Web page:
Jamie Smith discovers his soul.

Then he wonders what to do with it.

Paradise cover

Jamie Smith, web designer and curry-lover, meets Keziah Mordant, death-wishing criminal lawyer, head on, at 140mph, on a crowded road.

Entering the afterlife together, Jamie and Keziah are captured and sold to evil spirits who set them up in an artificial Paradise, guinea pigs for a trial of new Satanic enslavement products.

But Jamie and Keziah are not dead, merely persistently vegetative. As doctors fight to revive them, the demons hurry to rush their product to market.

Counseled by a serpent with a personality disorder, hounded by memories of his lovelorn ex-girlfriend Caroline, Jamie fears a worse nightmare than death, demons, or even an eternity with Keziah: facing his own soul.


  • A comic novel about intimacy, with God and people, how we both long for it and flee from it.
  • A parable of repentance.
  • Glenn Myers is the prize-winning author of 17 books of fiction and non-fiction, with translations into six languages. See

Comments from my original focus group

7 thoughts on “Paradise”

  1. ‘Hitchhikers Guide meets Screwtape meets Pilgrims Progress meets the Discworld!’ (Phil G)

  2. The most thought-provoking read I’ve had for a long time!

    My challenge … is how to stop my brain working overtime as it tries to tie up all the theological loose ends …

    (Hugh O.)

  3. Thanks for letting me read through Paradise. As you so rightly said, it would probably not be the kind of book I would normally pick up to read. Nor would the average person of my age read it – I can imagine the reactions of one or two of my friends – but you have a very different generation in mind. Yet I have enjoyed reading it.

    You described it as comic fantasy, and it’s certainly that and you’ve maintained it really well throughout. It’s quirky, humorous and imaginative … the closing encounter between Jamie and Keziah and their conversation … if the reader really thinks about it, [bring] in much deeper issues than appear on the surface.
    (Daphne S.)

  4. I have just finished reading your novel. It is utterly marvellous. Very subversive … I loved the humour, the witticisms … I like the use of the concept of an afterlife starting off in a kind of waiting room at least for those souls who are not quite dead. It allows a good deal of fun. Osama becoming a target for Jamie’s anger management had me in uncontrollable laughter. Your portrayal of the demons was simply delicious. The golden rain was a lovely touch for getting (God’s) grace in: toxic to demons but healing for humans. The ‘salvation’ of Keziah and Jamie’s role in it were beautiful. (Cy W.)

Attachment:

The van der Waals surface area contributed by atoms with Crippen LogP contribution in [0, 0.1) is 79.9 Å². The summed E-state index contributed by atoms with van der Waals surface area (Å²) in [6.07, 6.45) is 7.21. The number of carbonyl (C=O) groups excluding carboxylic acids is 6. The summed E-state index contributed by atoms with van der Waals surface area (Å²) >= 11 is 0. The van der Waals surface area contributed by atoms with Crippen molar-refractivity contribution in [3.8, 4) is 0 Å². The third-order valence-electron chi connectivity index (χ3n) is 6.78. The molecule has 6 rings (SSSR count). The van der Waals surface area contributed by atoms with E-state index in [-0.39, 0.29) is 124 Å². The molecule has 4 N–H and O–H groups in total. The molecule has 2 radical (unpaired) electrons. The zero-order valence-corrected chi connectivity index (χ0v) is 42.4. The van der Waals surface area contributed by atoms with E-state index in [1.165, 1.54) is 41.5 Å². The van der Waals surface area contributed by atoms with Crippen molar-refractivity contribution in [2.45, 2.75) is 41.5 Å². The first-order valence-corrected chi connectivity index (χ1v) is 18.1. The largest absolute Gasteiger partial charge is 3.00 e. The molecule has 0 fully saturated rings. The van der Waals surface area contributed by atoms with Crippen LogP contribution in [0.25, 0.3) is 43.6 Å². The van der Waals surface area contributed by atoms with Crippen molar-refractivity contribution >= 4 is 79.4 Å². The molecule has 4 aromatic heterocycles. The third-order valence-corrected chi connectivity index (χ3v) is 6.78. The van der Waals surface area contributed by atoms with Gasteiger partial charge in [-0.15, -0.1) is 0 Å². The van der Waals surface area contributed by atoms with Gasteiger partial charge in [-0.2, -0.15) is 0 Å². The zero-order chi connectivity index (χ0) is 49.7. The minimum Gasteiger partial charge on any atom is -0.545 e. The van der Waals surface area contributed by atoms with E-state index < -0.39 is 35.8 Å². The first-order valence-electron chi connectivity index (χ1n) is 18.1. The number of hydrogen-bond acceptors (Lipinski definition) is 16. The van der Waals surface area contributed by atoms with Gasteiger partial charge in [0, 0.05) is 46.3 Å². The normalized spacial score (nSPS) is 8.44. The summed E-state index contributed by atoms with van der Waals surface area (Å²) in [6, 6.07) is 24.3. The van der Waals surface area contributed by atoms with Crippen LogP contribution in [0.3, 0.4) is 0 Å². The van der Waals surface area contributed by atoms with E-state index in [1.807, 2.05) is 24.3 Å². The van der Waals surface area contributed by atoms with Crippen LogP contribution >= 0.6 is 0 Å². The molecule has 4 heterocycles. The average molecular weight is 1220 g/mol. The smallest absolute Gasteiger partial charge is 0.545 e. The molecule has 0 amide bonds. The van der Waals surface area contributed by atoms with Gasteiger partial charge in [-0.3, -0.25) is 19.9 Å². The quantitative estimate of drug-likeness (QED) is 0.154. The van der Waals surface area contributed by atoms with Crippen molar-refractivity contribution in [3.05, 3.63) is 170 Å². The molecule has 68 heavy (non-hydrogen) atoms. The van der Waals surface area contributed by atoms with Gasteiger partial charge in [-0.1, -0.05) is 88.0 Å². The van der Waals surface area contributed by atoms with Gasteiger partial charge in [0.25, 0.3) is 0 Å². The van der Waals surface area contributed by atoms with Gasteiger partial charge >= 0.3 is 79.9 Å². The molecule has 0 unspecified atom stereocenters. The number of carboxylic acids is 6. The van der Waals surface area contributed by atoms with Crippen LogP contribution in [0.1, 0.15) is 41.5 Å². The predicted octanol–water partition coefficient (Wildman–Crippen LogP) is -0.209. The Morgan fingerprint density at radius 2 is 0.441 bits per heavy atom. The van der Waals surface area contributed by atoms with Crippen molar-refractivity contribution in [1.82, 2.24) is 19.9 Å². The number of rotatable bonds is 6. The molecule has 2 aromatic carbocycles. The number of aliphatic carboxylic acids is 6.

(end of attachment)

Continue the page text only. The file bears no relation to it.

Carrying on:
5. I started reading before lunch and read right through till gone 5pm when I’d finished and realised that I’d got no work done. Needless to say I enjoyed it! Wonderfully descriptive and exciting (Andrew W.)

  6. I enjoyed the tone of the piece a lot. The light comic touch was handled skilfully and confidently … The style had shades of authors like Douglas Adams, Terry Pratchett and Jasper Fforde, all of whom use a comic touch for more than just whimsy. This is a tricky thing to achieve, allowing the comic and serious themes to complement each other.

    I liked the growing realisation that all was not well in Jamie’s garden. The intervention of his sister and his subsequent attempts to get back to his body worked well. I found the action outside of Jamie’s bubble convincing and unsettling … The contrast between Jamie’s and Keziah’s worlds and activities was handled well. I liked the way they mirrored their attitudes and responses to their predicament.

    The spirits also carried an air of threat to them covered over by a veneer of good humour … There was something of the Walrus and the Carpenter about them.

    I liked the post-modernist themes that began to emerge as the spirits’ intentions became clearer … I found Jamie and Keziah’s conversation at the end powerful and clear.

    The author profile I compiled as I read was one that I warmed to. I felt that I was in good hands and was being taken on a journey by a guide I could trust. There was a sense of integrity to the work and commitment to it on your part.

    (Corin R)

  7. … The fact that Jamie remains thoroughly likeable despite (or because of) his self-absorption, his gluttony, his escapism and cowardice, is a masterstroke. We can get into his mind and identify with him (especially if we like cricket). Very witty portrayal – running jokes on Afghan food work well. His ‘figments’ tell us more of his character too. I loved the way he retreats into the lighthouse to re-run the Ashes etc after big stress points.

    Keziah – effective character who raises deep issues. The falling memory bubbles when tortured is a brilliant touch. Likewise the Golden Rain/Grace image is highly effective. Good ‘parable’ technique.

    The Spirits – Leopold and Gaston as characters work well. The infighting in the evil spirit world effectively done. Almighty Toad loomed nicely in the background.

    Stub/snake … adamantine chains sequence again brilliant.

    First Trumpeter – possibly my favourite character… Had to feel sorry for the little guy.

    The dialogue is slick, witty and true to life. Especially when each character is caught in his/her own focus, not really listening to the other – the dialogue is convincing. Jamie’s inability to refrain from wise cracks, and Keziah’s or Caroline’s withering responses are priceless.

    It was a good read. Thoroughly enjoyable. Made me laugh. Made me think. (Paul H)

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